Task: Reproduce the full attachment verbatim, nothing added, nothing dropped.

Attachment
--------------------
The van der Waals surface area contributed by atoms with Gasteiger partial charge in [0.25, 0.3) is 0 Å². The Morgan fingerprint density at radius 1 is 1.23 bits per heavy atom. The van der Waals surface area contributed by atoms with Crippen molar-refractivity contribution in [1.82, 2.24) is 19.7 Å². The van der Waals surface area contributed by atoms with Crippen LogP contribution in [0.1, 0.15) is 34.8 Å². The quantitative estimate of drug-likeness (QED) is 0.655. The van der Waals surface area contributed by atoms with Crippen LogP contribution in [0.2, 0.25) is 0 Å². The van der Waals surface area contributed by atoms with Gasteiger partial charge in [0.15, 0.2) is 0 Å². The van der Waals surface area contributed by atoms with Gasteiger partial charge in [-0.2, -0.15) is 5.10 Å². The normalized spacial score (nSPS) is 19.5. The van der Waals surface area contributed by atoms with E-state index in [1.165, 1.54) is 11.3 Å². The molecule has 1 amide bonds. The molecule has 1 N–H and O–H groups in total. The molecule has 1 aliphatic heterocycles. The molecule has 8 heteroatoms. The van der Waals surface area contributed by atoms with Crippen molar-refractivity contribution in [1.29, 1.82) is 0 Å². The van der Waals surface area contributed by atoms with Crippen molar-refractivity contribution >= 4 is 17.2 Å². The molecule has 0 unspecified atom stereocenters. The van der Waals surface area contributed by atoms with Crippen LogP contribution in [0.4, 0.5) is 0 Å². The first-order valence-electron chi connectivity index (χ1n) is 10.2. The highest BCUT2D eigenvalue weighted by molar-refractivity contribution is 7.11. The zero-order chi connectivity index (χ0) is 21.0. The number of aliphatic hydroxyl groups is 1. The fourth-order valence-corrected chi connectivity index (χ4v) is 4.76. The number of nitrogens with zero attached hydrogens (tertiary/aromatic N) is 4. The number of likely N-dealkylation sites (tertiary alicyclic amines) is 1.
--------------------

The van der Waals surface area contributed by atoms with Gasteiger partial charge in [0.25, 0.3) is 0 Å². The Morgan fingerprint density at radius 1 is 1.23 bits per heavy atom. The van der Waals surface area contributed by atoms with Crippen molar-refractivity contribution in [1.82, 2.24) is 19.7 Å². The van der Waals surface area contributed by atoms with Crippen LogP contribution in [0.1, 0.15) is 34.8 Å². The quantitative estimate of drug-likeness (QED) is 0.655. The van der Waals surface area contributed by atoms with Crippen LogP contribution in [0.2, 0.25) is 0 Å². The van der Waals surface area contributed by atoms with Gasteiger partial charge in [0.15, 0.2) is 0 Å². The van der Waals surface area contributed by atoms with Gasteiger partial charge in [-0.2, -0.15) is 5.10 Å². The normalized spacial score (nSPS) is 19.5. The van der Waals surface area contributed by atoms with E-state index in [1.165, 1.54) is 11.3 Å². The molecule has 1 amide bonds. The molecule has 1 N–H and O–H groups in total. The molecule has 1 aliphatic heterocycles. The molecule has 8 heteroatoms. The van der Waals surface area contributed by atoms with Crippen molar-refractivity contribution in [1.29, 1.82) is 0 Å². The van der Waals surface area contributed by atoms with Crippen molar-refractivity contribution >= 4 is 17.2 Å². The molecule has 0 unspecified atom stereocenters. The van der Waals surface area contributed by atoms with Crippen LogP contribution in [0.4, 0.5) is 0 Å². The first-order valence-electron chi connectivity index (χ1n) is 10.2. The highest BCUT2D eigenvalue weighted by molar-refractivity contribution is 7.11. The zero-order chi connectivity index (χ0) is 21.0. The number of aliphatic hydroxyl groups is 1. The fourth-order valence-corrected chi connectivity index (χ4v) is 4.76. The number of nitrogens with zero attached hydrogens (tertiary/aromatic N) is 4. The number of likely N-dealkylation sites (tertiary alicyclic amines) is 1.